I wrote some wrapper which has another object as an attribute. This wrapper proxies (forwards) all attribute requests with __getattr__ and __setattr__ to the object stored as the attribute. What else do I need to provide for my proxy so that the wrapper looks like the wrapped class under usual circumstances?

I suppose I need to fix things like inheritance, maybe __repr__, ... What else do I need to take care of and how do I fix inheritance so that instanceof() works?

EDIT: My attempt to make a function proxy, however as I don't understand the recipe fully, it fails :(


class Proxy(object):
    __slots__=["_func", "_params", "_kwargs", "_obj", "_loaded", "__weakref__"]
    def __init__(self, func, *params, **kwargs):
        setattr_(self, "_func", func)
        setattr_(self, "_params", params)
        setattr_(self, "_kwargs", kwargs)

        setattr_(self, "_obj", None)
        setattr_(self, "_loaded", False)

    def _get_obj(self):
        if getattr_(self, "_loaded")==False:
            setattr_(self, "_obj", getattr_(self, "_func")(*getattr_(self, "_params"), **getattr_(self, "_kwargs")))
            setattr_(self, "_loaded", True)

        return getattr_(self, "_obj")
    # proxying (special cases)
    def __getattribute__(self, name):
        return getattr(getattr_(self, "_get_obj")(), name)
    def __delattr__(self, name):
        delattr(getattr_(self, "_get_obj")(), name)
    def __setattr__(self, name, value):
        setattr(getattr_(self, "_get_obj")(), name, value)

    def __nonzero__(self):
        return bool(getattr_(self, "_get_obj")())
    def __str__(self):
        return str(getattr_(self, "_get_obj")())
    def __repr__(self):
        return repr(getattr_(self, "_get_obj")())

    # factories
        '__abs__', '__add__', '__and__', '__call__', '__cmp__', '__coerce__',
        '__contains__', '__delitem__', '__delslice__', '__div__', '__divmod__',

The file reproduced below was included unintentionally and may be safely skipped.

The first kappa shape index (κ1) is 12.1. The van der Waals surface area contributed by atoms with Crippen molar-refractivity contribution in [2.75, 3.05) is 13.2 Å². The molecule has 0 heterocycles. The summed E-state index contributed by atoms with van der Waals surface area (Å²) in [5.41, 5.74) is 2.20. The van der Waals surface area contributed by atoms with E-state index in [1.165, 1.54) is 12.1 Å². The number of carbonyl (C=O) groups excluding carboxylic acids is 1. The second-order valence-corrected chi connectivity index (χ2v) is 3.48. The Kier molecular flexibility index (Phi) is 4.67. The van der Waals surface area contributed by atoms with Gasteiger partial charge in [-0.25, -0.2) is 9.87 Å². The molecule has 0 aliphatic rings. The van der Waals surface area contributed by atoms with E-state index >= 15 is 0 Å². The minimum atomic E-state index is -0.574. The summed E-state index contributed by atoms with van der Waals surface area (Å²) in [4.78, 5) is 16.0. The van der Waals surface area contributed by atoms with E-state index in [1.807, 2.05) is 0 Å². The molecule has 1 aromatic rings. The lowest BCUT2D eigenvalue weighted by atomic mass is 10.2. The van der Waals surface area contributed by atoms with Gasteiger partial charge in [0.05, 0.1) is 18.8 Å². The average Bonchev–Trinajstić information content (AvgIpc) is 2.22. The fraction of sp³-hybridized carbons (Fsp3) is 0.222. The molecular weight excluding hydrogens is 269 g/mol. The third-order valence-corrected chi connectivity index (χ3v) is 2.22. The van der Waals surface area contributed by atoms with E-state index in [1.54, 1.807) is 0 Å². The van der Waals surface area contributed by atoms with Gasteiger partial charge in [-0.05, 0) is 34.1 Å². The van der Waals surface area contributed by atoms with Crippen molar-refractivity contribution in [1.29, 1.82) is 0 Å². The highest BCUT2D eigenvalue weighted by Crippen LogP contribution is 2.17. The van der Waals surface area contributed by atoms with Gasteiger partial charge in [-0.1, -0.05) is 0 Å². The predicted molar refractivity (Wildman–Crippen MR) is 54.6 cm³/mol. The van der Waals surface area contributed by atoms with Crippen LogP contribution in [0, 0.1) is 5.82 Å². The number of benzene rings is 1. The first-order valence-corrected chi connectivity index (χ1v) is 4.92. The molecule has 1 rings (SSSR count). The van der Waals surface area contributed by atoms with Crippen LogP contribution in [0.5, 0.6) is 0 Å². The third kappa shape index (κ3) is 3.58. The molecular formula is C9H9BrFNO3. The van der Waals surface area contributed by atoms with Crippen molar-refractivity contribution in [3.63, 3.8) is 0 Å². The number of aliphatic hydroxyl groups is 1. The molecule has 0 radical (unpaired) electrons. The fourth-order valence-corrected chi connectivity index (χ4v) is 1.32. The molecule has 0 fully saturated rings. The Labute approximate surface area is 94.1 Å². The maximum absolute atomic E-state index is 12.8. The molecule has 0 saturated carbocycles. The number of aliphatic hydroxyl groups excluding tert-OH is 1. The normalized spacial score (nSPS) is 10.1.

'__eq__', '__float__', '__floordiv__', '__ge__', '__getitem__',
        '__getslice__', '__gt__', '__hash__', '__hex__', '__iadd__', '__iand__',
        '__idiv__', '__idivmod__', '__ifloordiv__', '__ilshift__', '__imod__',
        '__imul__', '__int__', '__invert__', '__ior__', '__ipow__', '__irshift__',
        '__isub__', '__iter__', '__itruediv__', '__ixor__', '__le__', '__len__',
        '__long__', '__lshift__', '__lt__', '__mod__', '__mul__', '__ne__',
        '__neg__', '__oct__', '__or__', '__pos__', '__pow__', '__radd__',
        '__rand__', '__rdiv__', '__rdivmod__', '__reduce__', '__reduce_ex__',
        '__repr__', '__reversed__', '__rfloorfiv__', '__rlshift__', '__rmod__',
        '__rmul__', '__ror__', '__rpow__', '__rrshift__', '__rshift__', '__rsub__',
        '__rtruediv__', '__rxor__', '__setitem__', '__setslice__', '__sub__',
        '__truediv__', '__xor__', 'next',

    def _create_class_proxy(cls, theclass):
        """creates a proxy for the given class"""

        def make_method(name):
            def method(self, *args, **kw):
                return getattr(getattr_(self, "_get_obj")(), name)(*args, **kw)
            return method

        for name in cls._special_names:
            if hasattr(theclass, name):
        return type("%s(%s)"%(cls.__name__, theclass.__name__), (cls,), namespace)

    def __new__(cls, obj, *args, **kwargs):
        creates an proxy instance referencing `obj`. (obj, *args, **kwargs) are
        passed to this class' __init__, so deriving classes can define an 
        __init__ method of their own.
        note: _class_proxy_cache is unique per deriving class (each deriving
        class must hold its own cache)
        except KeyError:
        except KeyError:
        theclass.__init__(ins, obj, *args, **kwargs)
        return ins

if __name__=='__main__':
    def t(x, y):
        print("Running t")
        return x+y

    a=Proxy(t, "a", "b")
  • 1
    Out of interest, why don't you just inherit? – brice Mar 30 '12 at 12:08
  • 1